One could make the argument that it is still possible for college athletes to be regarded legally as employees and retain their amateur status, although the importance of this distinction is somewhat foggy. Maintenance of amateur status could be achieved through requesting a form of stipend that could be used to cover college-based expenses outside the scope of the scholarship. Most scholarships cover tuition, room and board, and direct educational materials like books and software, but do not cover common “everyday” expenses like personal travel expenses, non-team associated food, and other miscellaneous expenses. The stipend should fill this gap with the exact amount negotiated based on a general uniformity across all universities with an effective cost of living adjustment based on where the university is located.

A secondary advantage for the NCAA as an organization to providing this stipend is that it could offer protection against anti-trust litigation. Some argue that capping scholarships at the cost of attendance constitutes unlawful restraints on commercial activity. While this argument is suspect because the NCAA is not a monopoly nor is it required for future employment in the NBA, there does exist the possibility that a court could rule against the NCAA on this issue. However, agreeing to stipend restrictions through a collective bargaining processes should offer sufficient non-statutory labor exemption protection from anti-trust litigation mitigating one avenue for players to sue in an attempt to acquire a form of revenue sharing.

While revenue sharing is unlikely and a stipend is uncertain, college athlete unions could negotiate a payment structure for athletes when the university or third parties make additional funds from direct usage of their likeness or name. The one significant drawback to this possibility is that this very issue is currently moving through the courts via the Ed O’Bannon trial and could come to a conclusion before the union issue has resolved. However, if the union issue is resolved before the Ed O’Bannon case then both sides may be in favor of negotiating a settlement structure on this issue.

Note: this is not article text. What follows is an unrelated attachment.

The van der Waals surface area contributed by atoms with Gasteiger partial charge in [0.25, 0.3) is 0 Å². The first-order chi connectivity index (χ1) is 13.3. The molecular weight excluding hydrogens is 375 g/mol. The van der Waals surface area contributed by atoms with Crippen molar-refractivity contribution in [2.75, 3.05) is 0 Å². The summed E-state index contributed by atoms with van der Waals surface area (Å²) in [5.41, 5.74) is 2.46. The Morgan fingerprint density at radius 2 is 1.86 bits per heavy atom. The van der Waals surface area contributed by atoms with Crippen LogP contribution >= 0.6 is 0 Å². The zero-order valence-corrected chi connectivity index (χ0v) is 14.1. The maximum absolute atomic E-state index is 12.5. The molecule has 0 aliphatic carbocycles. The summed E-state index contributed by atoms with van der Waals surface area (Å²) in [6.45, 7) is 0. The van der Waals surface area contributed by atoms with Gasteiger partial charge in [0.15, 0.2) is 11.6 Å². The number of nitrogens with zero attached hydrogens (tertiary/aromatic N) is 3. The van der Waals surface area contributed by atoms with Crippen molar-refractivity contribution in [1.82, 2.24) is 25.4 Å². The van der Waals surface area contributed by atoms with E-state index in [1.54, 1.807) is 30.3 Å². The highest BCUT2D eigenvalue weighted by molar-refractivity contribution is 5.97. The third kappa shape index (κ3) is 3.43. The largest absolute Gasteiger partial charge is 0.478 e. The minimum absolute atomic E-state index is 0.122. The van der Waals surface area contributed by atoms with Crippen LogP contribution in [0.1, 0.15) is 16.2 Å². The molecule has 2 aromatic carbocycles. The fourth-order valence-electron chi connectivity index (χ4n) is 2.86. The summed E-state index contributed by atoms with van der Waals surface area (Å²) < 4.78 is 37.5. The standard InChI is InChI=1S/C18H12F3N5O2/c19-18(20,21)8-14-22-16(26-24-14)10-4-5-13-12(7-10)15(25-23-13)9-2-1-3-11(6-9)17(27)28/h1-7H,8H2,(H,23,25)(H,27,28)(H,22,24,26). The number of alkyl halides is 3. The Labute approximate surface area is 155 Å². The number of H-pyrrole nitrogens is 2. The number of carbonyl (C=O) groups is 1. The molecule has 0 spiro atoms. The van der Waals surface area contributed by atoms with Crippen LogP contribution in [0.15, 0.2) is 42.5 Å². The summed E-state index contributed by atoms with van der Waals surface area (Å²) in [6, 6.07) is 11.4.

Unfortunately lost in the controversy of the decision by the NLRB ruling is that despite the ability to form a union, college athletes at private universities may not have sufficient power to make any real changes. The chief problem is the issue of scarcity. The difference in skill level between the Top 50% and the Top 10% of college athletes is small and with customer loyalty at the college level firmly behind the university versus the athletes that participate for that university the power of a strike in effort to enforce demands is limited. Universities only have a limited amount of scholarships and there would be more than enough individuals of similar talent and willingness to play by the rules of the current system to fill in for any striking athletes. In fact university would more than likely just have to sweep through the intramurals to replace a vast majority of the initial scholarship talent.

These “replacement” athletes would not produce any significant loss of revenue for the university because most of the money acquired from college football and basketball involve television contracts with the affiliated conferences, thus as long as the university fields a team, no matter how bad, the university will receive a vast majority of their planned revenue. The real power of a strike be the negative precedence created by striking athletes and how it will negatively influence future recruitment, thereby potentially hurting the bottom-line of the university through the continuation of a poor quality product that could eventually lead to dismissal from the conference and loss of the television contracts. However, would the first group of striking athletes be willing to act as sacrificial lambs to accomplish this goal because if they transfer to another university the power is lost and they would more than likely not receive a renewal of their athletic scholarships in the aftermath?

Therefore, the real power of the NLRB ruling may actually be the basic legal protections that come with recognizing student-athletes as employees. Overall while most of the above changes should be made solely because it allows the athletes to genuinely be student-athletes and it is morally right, a new college athlete union structure may have to pick its battles if it wants to produce change beyond the basic protections of the law.